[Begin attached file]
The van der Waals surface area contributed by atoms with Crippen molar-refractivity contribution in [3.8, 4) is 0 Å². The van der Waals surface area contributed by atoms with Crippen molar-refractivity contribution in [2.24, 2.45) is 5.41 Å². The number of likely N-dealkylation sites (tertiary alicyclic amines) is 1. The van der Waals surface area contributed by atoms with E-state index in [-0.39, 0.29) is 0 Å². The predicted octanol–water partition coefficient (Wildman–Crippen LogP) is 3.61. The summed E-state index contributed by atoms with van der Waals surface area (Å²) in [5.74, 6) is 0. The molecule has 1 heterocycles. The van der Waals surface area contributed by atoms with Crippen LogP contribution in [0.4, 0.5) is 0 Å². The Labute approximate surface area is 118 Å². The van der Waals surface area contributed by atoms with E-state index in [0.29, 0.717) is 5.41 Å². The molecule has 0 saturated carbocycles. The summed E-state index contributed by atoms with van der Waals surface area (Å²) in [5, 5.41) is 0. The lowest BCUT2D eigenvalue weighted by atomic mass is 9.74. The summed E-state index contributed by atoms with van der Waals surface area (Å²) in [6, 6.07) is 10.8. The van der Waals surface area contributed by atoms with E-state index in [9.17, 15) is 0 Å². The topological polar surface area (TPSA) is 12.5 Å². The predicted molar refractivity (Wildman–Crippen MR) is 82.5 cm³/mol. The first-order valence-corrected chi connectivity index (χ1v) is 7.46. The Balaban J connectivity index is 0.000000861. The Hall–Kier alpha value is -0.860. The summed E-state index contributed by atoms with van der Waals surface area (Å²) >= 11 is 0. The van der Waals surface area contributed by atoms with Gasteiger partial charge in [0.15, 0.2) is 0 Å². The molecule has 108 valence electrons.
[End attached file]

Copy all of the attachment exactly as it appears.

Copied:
The van der Waals surface area contributed by atoms with Crippen molar-refractivity contribution in [3.8, 4) is 0 Å². The van der Waals surface area contributed by atoms with Crippen molar-refractivity contribution in [2.24, 2.45) is 5.41 Å². The number of likely N-dealkylation sites (tertiary alicyclic amines) is 1. The van der Waals surface area contributed by atoms with E-state index in [-0.39, 0.29) is 0 Å². The predicted octanol–water partition coefficient (Wildman–Crippen LogP) is 3.61. The summed E-state index contributed by atoms with van der Waals surface area (Å²) in [5.74, 6) is 0. The molecule has 1 heterocycles. The van der Waals surface area contributed by atoms with Crippen LogP contribution in [0.4, 0.5) is 0 Å². The Labute approximate surface area is 118 Å². The van der Waals surface area contributed by atoms with E-state index in [0.29, 0.717) is 5.41 Å². The molecule has 0 saturated carbocycles. The summed E-state index contributed by atoms with van der Waals surface area (Å²) in [5, 5.41) is 0. The lowest BCUT2D eigenvalue weighted by atomic mass is 9.74. The summed E-state index contributed by atoms with van der Waals surface area (Å²) in [6, 6.07) is 10.8. The van der Waals surface area contributed by atoms with E-state index in [9.17, 15) is 0 Å². The topological polar surface area (TPSA) is 12.5 Å². The predicted molar refractivity (Wildman–Crippen MR) is 82.5 cm³/mol. The first-order valence-corrected chi connectivity index (χ1v) is 7.46. The Balaban J connectivity index is 0.000000861. The Hall–Kier alpha value is -0.860. The summed E-state index contributed by atoms with van der Waals surface area (Å²) >= 11 is 0. The van der Waals surface area contributed by atoms with Gasteiger partial charge in [0.15, 0.2) is 0 Å². The molecule has 108 valence electrons.